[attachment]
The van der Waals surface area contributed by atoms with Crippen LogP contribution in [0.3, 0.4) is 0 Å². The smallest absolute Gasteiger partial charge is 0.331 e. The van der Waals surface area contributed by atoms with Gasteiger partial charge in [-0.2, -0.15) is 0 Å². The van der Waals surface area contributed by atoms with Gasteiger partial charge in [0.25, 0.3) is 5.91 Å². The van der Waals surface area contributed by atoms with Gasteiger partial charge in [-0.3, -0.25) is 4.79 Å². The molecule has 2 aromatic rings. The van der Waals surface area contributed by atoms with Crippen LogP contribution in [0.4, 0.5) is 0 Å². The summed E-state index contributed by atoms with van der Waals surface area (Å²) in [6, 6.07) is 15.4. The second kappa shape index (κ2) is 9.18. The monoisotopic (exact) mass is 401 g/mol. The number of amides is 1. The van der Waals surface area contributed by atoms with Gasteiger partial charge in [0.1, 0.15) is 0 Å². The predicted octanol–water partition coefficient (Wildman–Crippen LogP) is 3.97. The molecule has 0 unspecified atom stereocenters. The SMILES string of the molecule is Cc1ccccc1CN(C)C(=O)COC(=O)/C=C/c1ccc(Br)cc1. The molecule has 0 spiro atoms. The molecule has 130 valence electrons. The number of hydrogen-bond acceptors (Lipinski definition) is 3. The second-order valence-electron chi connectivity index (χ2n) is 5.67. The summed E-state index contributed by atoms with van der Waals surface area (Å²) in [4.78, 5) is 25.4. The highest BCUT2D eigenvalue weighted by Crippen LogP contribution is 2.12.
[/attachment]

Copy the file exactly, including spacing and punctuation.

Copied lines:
The van der Waals surface area contributed by atoms with Crippen LogP contribution in [0.3, 0.4) is 0 Å². The smallest absolute Gasteiger partial charge is 0.331 e. The van der Waals surface area contributed by atoms with Gasteiger partial charge in [-0.2, -0.15) is 0 Å². The van der Waals surface area contributed by atoms with Gasteiger partial charge in [0.25, 0.3) is 5.91 Å². The van der Waals surface area contributed by atoms with Gasteiger partial charge in [-0.3, -0.25) is 4.79 Å². The molecule has 2 aromatic rings. The van der Waals surface area contributed by atoms with Crippen LogP contribution in [0.4, 0.5) is 0 Å². The summed E-state index contributed by atoms with van der Waals surface area (Å²) in [6, 6.07) is 15.4. The second kappa shape index (κ2) is 9.18. The monoisotopic (exact) mass is 401 g/mol. The number of amides is 1. The van der Waals surface area contributed by atoms with Gasteiger partial charge in [0.1, 0.15) is 0 Å². The predicted octanol–water partition coefficient (Wildman–Crippen LogP) is 3.97. The molecule has 0 unspecified atom stereocenters. The SMILES string of the molecule is Cc1ccccc1CN(C)C(=O)COC(=O)/C=C/c1ccc(Br)cc1. The molecule has 0 spiro atoms. The molecule has 130 valence electrons. The number of hydrogen-bond acceptors (Lipinski definition) is 3. The second-order valence-electron chi connectivity index (χ2n) is 5.67. The summed E-state index contributed by atoms with van der Waals surface area (Å²) in [4.78, 5) is 25.4. The highest BCUT2D eigenvalue weighted by Crippen LogP contribution is 2.12.